Raúl Torrez | Attorney General

Identity Theft

Protecting Your Identity While Online

Be aware of the following:

  • Never give out your information to a person or a company that contacted you first.
  • You never can be too cautious when protecting your personal information.
  • Know who you are dealing with when shopping or divulging personal information online.
  • If something sounds too good to be true it most likely is.

Signs that your identity has been stolen:

  • Statements for your financial accounts stop arriving at the normal time without prior notice from your financial institution.
  • Bills start coming for things you did not buy, or charges show up on your credit card statement for purchases you did not make.

What do you do if your identity is stolen?

Immediately file a police report and retain a copy. Then contact your creditors, banks, credit bureau, local law enforcement agency and the Federal Trade Commission by phone and in writing. Let them know that you have become the victim of identity theft. Keep a record of all communication you make with these agencies, including everything you send them, each person you talk to, and the date and time of all communication. Request a copy of your credit report and review it carefully for anything suspicious. Close all accounts that have been tampered with or opened without your knowledge or consent.

Significant Litigation Being followed by NMDOJ

The Government Litigation Division follows and participates in critical litigation that involves important state interests, such as education, corrections, and the treatment of persons with developmental and intellectual disabilities.  

If your identity has been stolen:

  1. File a police report with your local law enforcement agency.
  2. Close any accounts that have been tampered with or opened without your authorization.
  3. Contact the three major credit reporting bureaus and place a fraud alert on your credit file or place a security freeze on your credit file.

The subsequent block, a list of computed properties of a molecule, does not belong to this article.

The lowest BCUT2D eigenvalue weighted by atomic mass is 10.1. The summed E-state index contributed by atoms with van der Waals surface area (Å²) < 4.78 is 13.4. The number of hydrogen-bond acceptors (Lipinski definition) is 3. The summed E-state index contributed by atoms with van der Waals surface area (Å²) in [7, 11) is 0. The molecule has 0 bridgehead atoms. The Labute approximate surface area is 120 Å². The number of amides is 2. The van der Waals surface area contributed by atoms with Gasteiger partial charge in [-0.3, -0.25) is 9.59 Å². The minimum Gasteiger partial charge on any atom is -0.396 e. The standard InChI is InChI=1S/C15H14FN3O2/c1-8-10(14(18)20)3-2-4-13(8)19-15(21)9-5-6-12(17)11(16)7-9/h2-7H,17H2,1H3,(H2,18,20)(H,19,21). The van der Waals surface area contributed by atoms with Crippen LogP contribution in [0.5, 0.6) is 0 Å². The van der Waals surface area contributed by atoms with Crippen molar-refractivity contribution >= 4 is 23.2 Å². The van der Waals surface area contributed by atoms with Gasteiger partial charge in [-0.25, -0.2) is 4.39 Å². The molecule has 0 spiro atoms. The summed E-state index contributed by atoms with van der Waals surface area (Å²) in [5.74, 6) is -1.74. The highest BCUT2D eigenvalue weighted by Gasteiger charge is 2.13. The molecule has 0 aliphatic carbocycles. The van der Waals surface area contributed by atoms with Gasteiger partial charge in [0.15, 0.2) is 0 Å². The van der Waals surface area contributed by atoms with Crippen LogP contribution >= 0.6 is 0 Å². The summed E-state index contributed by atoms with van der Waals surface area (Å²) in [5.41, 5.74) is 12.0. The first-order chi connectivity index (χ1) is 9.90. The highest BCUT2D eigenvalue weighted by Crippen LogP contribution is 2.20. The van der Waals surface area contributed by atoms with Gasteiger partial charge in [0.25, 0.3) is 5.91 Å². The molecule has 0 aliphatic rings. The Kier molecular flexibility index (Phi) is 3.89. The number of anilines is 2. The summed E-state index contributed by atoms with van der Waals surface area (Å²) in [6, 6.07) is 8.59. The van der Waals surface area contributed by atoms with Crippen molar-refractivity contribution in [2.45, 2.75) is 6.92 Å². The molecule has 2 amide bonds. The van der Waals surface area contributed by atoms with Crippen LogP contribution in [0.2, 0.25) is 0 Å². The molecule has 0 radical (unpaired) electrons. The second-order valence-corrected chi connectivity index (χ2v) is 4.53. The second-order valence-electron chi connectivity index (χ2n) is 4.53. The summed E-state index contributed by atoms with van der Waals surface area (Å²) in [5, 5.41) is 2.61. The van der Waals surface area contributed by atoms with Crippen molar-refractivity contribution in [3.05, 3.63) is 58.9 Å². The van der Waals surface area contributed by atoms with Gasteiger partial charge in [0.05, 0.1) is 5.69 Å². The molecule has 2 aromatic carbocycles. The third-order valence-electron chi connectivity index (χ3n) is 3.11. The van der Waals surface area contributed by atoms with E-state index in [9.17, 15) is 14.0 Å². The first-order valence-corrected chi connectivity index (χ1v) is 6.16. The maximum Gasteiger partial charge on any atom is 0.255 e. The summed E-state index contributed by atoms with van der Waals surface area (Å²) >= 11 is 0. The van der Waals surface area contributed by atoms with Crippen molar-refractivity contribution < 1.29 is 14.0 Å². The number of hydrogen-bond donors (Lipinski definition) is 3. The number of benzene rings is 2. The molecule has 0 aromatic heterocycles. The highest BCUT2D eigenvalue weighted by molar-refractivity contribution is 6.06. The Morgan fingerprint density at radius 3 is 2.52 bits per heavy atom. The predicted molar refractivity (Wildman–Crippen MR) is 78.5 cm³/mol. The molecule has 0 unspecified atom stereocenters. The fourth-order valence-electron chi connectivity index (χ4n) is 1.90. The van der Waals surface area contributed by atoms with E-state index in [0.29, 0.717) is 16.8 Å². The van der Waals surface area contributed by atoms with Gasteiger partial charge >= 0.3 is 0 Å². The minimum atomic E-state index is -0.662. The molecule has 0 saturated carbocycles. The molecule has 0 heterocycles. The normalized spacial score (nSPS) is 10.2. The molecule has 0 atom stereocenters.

4. Review your credit report for accounts you did not open; debts you did not incur on any accounts; inquiries from companies you do not know; and inaccurate information.
  5. File a complaint with the Federal Trade Commission.
  6. New Mexico residents may request an Identity Theft Passport.

Identity Theft Passport

  • The Identity Theft Passport database is a statewide system accessed by law enforcement and the New Mexico Motor Vehicle Department (MVD) to identify and document victims of identity theft.
  • Once a victim of identity theft files a report with local law enforcement, this report, along with the victim’s personal information, becomes stored in the Identity Theft Passport database that is available to statewide law enforcement agencies.
  • The victim’s information will also be accessible by the Motor Vehicle Department.
  • Passports can only be received at an office of the State of New Mexico MVD.
  • The passport is a New Mexico identity card. “Victim of Identity Theft” will be printed on the back in the endorsement area and should be carried by the victim to help prevent identity confusion if a crime has been committed in the victim’s name.

Identity Theft Resource Center (ITRC)

The New Mexico Department of Justice has entered into a collaborative partnership with the Identity Theft Resource Center (ITRC) to provide assistance with concerns regarding identity compromise, theft, and misuse.

To chat with the ITRC, click the Chat button in the lower right corner of this page.

If you wish to speak with the New Mexico Department of Justice directly, please visit the Contact Us page.

Raul Torrez
Attorney General
Raúl Torrez


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